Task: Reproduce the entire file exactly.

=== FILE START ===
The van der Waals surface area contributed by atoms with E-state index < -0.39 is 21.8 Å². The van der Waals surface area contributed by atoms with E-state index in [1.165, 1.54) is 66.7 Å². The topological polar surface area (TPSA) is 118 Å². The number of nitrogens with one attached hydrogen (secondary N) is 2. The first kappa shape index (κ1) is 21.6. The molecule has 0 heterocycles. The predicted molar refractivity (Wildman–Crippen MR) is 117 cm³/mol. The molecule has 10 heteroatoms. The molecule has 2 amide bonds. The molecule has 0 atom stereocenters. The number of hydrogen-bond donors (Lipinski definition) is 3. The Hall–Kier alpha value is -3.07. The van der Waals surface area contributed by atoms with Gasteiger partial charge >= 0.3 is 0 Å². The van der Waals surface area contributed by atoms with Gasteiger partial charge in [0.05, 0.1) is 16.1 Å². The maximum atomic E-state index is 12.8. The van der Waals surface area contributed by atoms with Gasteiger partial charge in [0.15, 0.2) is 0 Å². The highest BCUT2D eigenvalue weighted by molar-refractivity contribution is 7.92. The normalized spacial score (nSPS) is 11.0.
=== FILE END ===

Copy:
The van der Waals surface area contributed by atoms with E-state index < -0.39 is 21.8 Å². The van der Waals surface area contributed by atoms with E-state index in [1.165, 1.54) is 66.7 Å². The topological polar surface area (TPSA) is 118 Å². The number of nitrogens with one attached hydrogen (secondary N) is 2. The first kappa shape index (κ1) is 21.6. The molecule has 0 heterocycles. The predicted molar refractivity (Wildman–Crippen MR) is 117 cm³/mol. The molecule has 10 heteroatoms. The molecule has 2 amide bonds. The molecule has 0 atom stereocenters. The number of hydrogen-bond donors (Lipinski definition) is 3. The Hall–Kier alpha value is -3.07. The van der Waals surface area contributed by atoms with Gasteiger partial charge >= 0.3 is 0 Å². The van der Waals surface area contributed by atoms with Gasteiger partial charge in [0.05, 0.1) is 16.1 Å². The maximum atomic E-state index is 12.8. The van der Waals surface area contributed by atoms with Gasteiger partial charge in [0.15, 0.2) is 0 Å². The highest BCUT2D eigenvalue weighted by molar-refractivity contribution is 7.92. The normalized spacial score (nSPS) is 11.0.